Shut Down Real Bodies Exhibition in Sydney, Australia. Respect Human Life.

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We raise serious concern over the unethical nature of The Real Bodies: The exhibition, currently on display in Sydney’s Moore Park Byron Kennedy Hall. This is especially alarming in the light of NSW schools taking children on excursions to see the display of 20 human corpses and over 200 body specimens.

Parents and their children will be exposed to real-life dead corpses in a variety of poses, including  pregnant woman showing their unborn baby in the womb and foetuses from 10 weeks gestation to 32 weeks gestation. Is this display appropriate for children as young as 4?

The organiser, Imagine Exhibitions Inc., has not been transparent about the origins of the specimens and is reported to not have valid consent documentation from the deceased and/or their families.  

Until such documentation is provided, we can’t in good conscience expose our children and the community to such an immoral and base commercial exploitation of the deceased. We urge an immediate shut down of the exhibition and a thorough investigation into any breaches of the Australian legislative and/or legal guidelines associated with such a macabre display.  


1. It is our understanding that the presenters have not been able to provide valid documentation to prove the bodies' origins, according to the Newscorp report dated April 10. The same inability to provide appropriate documentation was reported during the 2017 exhibition in Prague and Slovakia.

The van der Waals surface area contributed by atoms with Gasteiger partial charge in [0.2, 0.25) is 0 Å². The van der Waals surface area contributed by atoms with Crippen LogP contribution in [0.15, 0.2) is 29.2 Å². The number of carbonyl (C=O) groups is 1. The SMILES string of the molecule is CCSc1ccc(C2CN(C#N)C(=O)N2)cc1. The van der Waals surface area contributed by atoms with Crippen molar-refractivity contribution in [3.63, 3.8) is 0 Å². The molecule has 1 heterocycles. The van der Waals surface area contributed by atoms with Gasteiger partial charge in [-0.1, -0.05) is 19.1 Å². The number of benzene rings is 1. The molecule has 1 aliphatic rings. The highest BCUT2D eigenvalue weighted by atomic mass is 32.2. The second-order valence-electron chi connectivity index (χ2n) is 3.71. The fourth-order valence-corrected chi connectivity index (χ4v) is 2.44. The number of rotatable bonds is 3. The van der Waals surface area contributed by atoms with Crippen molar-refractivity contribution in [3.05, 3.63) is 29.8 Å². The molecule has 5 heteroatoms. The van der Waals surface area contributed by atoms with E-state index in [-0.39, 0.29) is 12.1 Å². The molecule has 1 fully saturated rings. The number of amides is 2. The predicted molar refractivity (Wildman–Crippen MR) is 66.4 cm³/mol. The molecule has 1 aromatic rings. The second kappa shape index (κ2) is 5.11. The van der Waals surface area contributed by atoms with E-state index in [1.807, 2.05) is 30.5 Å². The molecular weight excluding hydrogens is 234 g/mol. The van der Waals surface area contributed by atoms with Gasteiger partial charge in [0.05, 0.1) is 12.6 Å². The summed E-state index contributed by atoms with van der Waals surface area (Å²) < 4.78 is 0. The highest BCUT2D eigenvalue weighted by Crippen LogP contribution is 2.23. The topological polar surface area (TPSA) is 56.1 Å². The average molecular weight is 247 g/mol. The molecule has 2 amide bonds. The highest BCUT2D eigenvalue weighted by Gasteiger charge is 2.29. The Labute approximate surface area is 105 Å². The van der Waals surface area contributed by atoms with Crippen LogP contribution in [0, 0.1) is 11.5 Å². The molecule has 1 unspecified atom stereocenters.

2. Investigative reports have pointed to the questionable origin of the bodies — a large amount of which were created by a university in Dalian, China — suggesting that the cadavers came from executed political prisoners and dissenters. It is important to note that the German weekly Der Spiegel cited the inventor of plastination, Gunther Von Hagens, that the bodies from Dalian were “very fresh”, a criteria that is preferred in the plastination process. In accordance with China’s law a body can be classified as “unclaimed” if it remains in the morgues for 30 days – a duration too long for the plastination process to be successful.

3. In 2010, France’s highest court, the French Supreme Court declared the commercial exhibition of human remains illegal, effectively closing down all such exhibits. Two years later, the Israeli Supreme Court issued a similar ruling. Hawaii banned the shows, as did city councils in Seattle and elsewhere.

4. China’s track record of abuse in the area of organ transplantation has been well documented by governments, media and independent investigators. The grossly unethical Bodies exhibits are believed to be closely linked to these prolific abuses, where similarly vulnerable populations and prisoners of conscience have been reported to be unwilling "donors". The latest evidence compiled in the 2016 report by David Kilgour, Ethan Guttman, and David Matas indicates that China performs up to 100,000 transplants a year, while having a very underdeveloped public donation scheme.